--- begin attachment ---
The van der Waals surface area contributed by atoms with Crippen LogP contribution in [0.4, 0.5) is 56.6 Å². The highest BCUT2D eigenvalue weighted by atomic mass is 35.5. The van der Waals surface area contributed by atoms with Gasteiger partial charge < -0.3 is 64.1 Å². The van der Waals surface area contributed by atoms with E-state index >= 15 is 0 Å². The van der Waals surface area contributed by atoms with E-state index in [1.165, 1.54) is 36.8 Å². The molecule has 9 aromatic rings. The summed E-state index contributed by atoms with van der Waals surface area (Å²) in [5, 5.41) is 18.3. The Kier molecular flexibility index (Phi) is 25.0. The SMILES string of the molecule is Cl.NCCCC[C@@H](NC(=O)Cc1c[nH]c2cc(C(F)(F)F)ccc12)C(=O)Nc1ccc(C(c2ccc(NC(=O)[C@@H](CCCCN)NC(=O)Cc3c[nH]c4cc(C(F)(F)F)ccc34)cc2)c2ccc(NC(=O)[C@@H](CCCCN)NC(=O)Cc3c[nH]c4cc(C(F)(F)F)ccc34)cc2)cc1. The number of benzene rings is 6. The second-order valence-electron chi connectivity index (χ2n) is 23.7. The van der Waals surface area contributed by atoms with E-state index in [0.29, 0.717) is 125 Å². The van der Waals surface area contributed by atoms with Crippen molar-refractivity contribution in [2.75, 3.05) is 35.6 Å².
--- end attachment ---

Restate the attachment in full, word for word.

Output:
The van der Waals surface area contributed by atoms with Crippen LogP contribution in [0.4, 0.5) is 56.6 Å². The highest BCUT2D eigenvalue weighted by atomic mass is 35.5. The van der Waals surface area contributed by atoms with Gasteiger partial charge < -0.3 is 64.1 Å². The van der Waals surface area contributed by atoms with E-state index >= 15 is 0 Å². The van der Waals surface area contributed by atoms with E-state index in [1.165, 1.54) is 36.8 Å². The molecule has 9 aromatic rings. The summed E-state index contributed by atoms with van der Waals surface area (Å²) in [5, 5.41) is 18.3. The Kier molecular flexibility index (Phi) is 25.0. The SMILES string of the molecule is Cl.NCCCC[C@@H](NC(=O)Cc1c[nH]c2cc(C(F)(F)F)ccc12)C(=O)Nc1ccc(C(c2ccc(NC(=O)[C@@H](CCCCN)NC(=O)Cc3c[nH]c4cc(C(F)(F)F)ccc34)cc2)c2ccc(NC(=O)[C@@H](CCCCN)NC(=O)Cc3c[nH]c4cc(C(F)(F)F)ccc34)cc2)cc1. The number of benzene rings is 6. The second-order valence-electron chi connectivity index (χ2n) is 23.7. The van der Waals surface area contributed by atoms with E-state index in [0.29, 0.717) is 125 Å². The van der Waals surface area contributed by atoms with Crippen molar-refractivity contribution in [2.75, 3.05) is 35.6 Å².